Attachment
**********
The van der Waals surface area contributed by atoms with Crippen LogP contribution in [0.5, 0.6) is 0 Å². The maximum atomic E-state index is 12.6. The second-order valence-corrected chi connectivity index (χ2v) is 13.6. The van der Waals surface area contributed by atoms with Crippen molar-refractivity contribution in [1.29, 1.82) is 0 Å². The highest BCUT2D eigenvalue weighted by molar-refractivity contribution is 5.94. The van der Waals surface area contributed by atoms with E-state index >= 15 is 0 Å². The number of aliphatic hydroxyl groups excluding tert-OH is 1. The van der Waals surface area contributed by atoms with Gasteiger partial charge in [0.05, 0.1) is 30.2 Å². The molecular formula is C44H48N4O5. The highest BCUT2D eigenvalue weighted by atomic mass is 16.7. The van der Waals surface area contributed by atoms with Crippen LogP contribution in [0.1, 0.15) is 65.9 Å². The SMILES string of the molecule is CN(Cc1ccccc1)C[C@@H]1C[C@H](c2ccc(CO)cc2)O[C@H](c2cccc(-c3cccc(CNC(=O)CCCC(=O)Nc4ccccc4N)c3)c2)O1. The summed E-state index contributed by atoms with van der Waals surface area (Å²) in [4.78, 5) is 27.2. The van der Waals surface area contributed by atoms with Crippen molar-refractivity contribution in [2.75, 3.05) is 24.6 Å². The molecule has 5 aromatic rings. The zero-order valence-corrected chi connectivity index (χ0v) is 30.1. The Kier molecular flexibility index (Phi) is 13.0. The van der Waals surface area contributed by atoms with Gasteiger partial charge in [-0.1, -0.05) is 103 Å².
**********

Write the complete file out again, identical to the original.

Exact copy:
The van der Waals surface area contributed by atoms with Crippen LogP contribution in [0.5, 0.6) is 0 Å². The maximum atomic E-state index is 12.6. The second-order valence-corrected chi connectivity index (χ2v) is 13.6. The van der Waals surface area contributed by atoms with Crippen molar-refractivity contribution in [1.29, 1.82) is 0 Å². The highest BCUT2D eigenvalue weighted by molar-refractivity contribution is 5.94. The van der Waals surface area contributed by atoms with E-state index >= 15 is 0 Å². The number of aliphatic hydroxyl groups excluding tert-OH is 1. The van der Waals surface area contributed by atoms with Gasteiger partial charge in [0.05, 0.1) is 30.2 Å². The molecular formula is C44H48N4O5. The highest BCUT2D eigenvalue weighted by atomic mass is 16.7. The van der Waals surface area contributed by atoms with Crippen LogP contribution in [0.1, 0.15) is 65.9 Å². The SMILES string of the molecule is CN(Cc1ccccc1)C[C@@H]1C[C@H](c2ccc(CO)cc2)O[C@H](c2cccc(-c3cccc(CNC(=O)CCCC(=O)Nc4ccccc4N)c3)c2)O1. The summed E-state index contributed by atoms with van der Waals surface area (Å²) in [4.78, 5) is 27.2. The van der Waals surface area contributed by atoms with Crippen molar-refractivity contribution in [2.75, 3.05) is 24.6 Å². The molecule has 5 aromatic rings. The zero-order valence-corrected chi connectivity index (χ0v) is 30.1. The Kier molecular flexibility index (Phi) is 13.0. The van der Waals surface area contributed by atoms with Gasteiger partial charge in [-0.1, -0.05) is 103 Å².